Chair of the Sustainability Studies Department
This year was the first year that the new sustainability academic requirements were implemented. These new requirements consist of infusing sustainability into one course that is taught at each grade level, in addition to continuing the regular sustainability course offerings. The courses that were chosen for sustainability designation at each grade level are the following:Biology for 9th grade, World History II: Revolutions and Globalization at the 10th grade level, American Literature for 11th grade, and a sustainability elective for 12th. While I realize that not all students take these courses at the designated grade level, these courses will most likely be taken by WMS students at some point in their career here.The idea behind the new requirement is that during each year at WMS, students are exposed to sustainability through at least one course so that they cannot wait until their senior year to be introduced to the tenets to which the school ascribes. Each course designated as a sustainability elective or one that has sustainability infused into it must have at least two assignments each semester that are sustainability-focused. The White Mountain School (WMS) website and all printed material were updated with these changes.
In order to prepare faculty for these new requirements, I gave a seminar to all teachers explaining how sustainability can be viewed through the lens of the economy, environment, or social equity. Using the Shelburne Farms Sustainable Schools Project materials, I explained the twelve big ideas of sustainability which range from community to place and long-term effects. Using these twelve big ideas, teachers were able to use guiding questions to see if and how sustainability can be incorporated into their curricula. I also gave teachers a curricular example of sustainability in each major discipline.
In order to ensure that courses had the requisite component of sustainability, I met with all teachers of sustainability-related courses at the start of the year to discuss their plans for incorporation of sustainability in the class. Then, I enjoyed observing at least one class from each of the teachers involved. It was exciting to see how concepts like species extinction are taught in biology, while the ethical and economic dimensions are discussed in the sustainability elective Writing and the Environment through an analysis of an essay on the extinction of giant pandas in China. In Climate and Energy, students learn the scientific underpinnings of how greenhouse gases cause the global temperatures to increase while in Religion and the Environment, they research faith-based organizations that are tackling the issue of climate change through the 350.org website.The interdisciplinary nature of the environmental problems we face makes this type of multi-faceted analysis particularly important and prepares WMS students to understand and tackle complex and layered global challenges.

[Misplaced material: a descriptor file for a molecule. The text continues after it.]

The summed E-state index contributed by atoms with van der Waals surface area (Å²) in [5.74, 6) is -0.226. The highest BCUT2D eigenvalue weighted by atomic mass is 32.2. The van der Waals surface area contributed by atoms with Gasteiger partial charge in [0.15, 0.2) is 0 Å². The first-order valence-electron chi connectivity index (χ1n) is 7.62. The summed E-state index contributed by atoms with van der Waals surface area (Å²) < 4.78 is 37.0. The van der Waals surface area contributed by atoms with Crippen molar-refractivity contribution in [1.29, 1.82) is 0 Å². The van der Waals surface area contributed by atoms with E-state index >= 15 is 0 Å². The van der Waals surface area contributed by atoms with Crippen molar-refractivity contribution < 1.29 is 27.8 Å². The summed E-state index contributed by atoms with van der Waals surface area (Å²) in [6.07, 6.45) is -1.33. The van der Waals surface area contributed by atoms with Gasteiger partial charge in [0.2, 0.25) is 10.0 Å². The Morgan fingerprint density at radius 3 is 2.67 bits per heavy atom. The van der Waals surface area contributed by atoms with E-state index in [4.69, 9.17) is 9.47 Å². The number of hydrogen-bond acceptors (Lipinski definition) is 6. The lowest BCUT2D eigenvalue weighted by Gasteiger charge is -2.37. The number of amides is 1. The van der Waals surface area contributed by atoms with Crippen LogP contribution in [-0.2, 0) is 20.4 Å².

Also, the school’s National Honors Society members participated in the Littleton Cleanup day where students picked up trash along the side of a stretch of road.Other community service projects throughout the year involved trail maintenance, river cleanups, and gardening at the Women’s Rural Entrepreneurial Network, the Rocks Estate, Bretzfelder Park, the Burch House, and the Colonial Theater. Students also served those unable to provide meals for themselves at the Good Neighbor Food Pantry and the Dinner Bell through the All Saints Episcopal Church in Littleton.
This year the school had a strong group of sustainability-related field courses in the fall and spring that deserve mention. The field courses that related to sustainability included the following:
- Green Living in the Urban World: Sustainability and Service in Montreal
- Community Service in the Dominican Republic
- Helping Others: Community Service in New England
- Winter Photography in The White Mountains
- Desert Ecology and Rock Climbing in Arizona
- Poverty, Homelessness, and Hunger: Meeting People’s Basic Needs
- A Walk in Thoreau’s Shoes
- Farm to Plate: Local Food
- Hydropower and Recreation: Explorations in Whitewater Rafting and Kayaking
- A Watershed Study of the Connecticut River: Canoeing the CT Paddler’s Trail
This year, I assisted Karen Foss, the Director of Finance and Operations, and Tim Breen, Head of School, with the process of soliciting bids for a large solar array and a geothermal heat pump system for the new Houghton Arts Center. This process is complex due to the exciting number of rebates and tax credits available for these systems. However, as a non-profit, WMS is not eligible for all of these tax credits, and the rebates are not always easy to take advantage of either. Also, I evaluated a grant opportunity for the geothermal heat pump.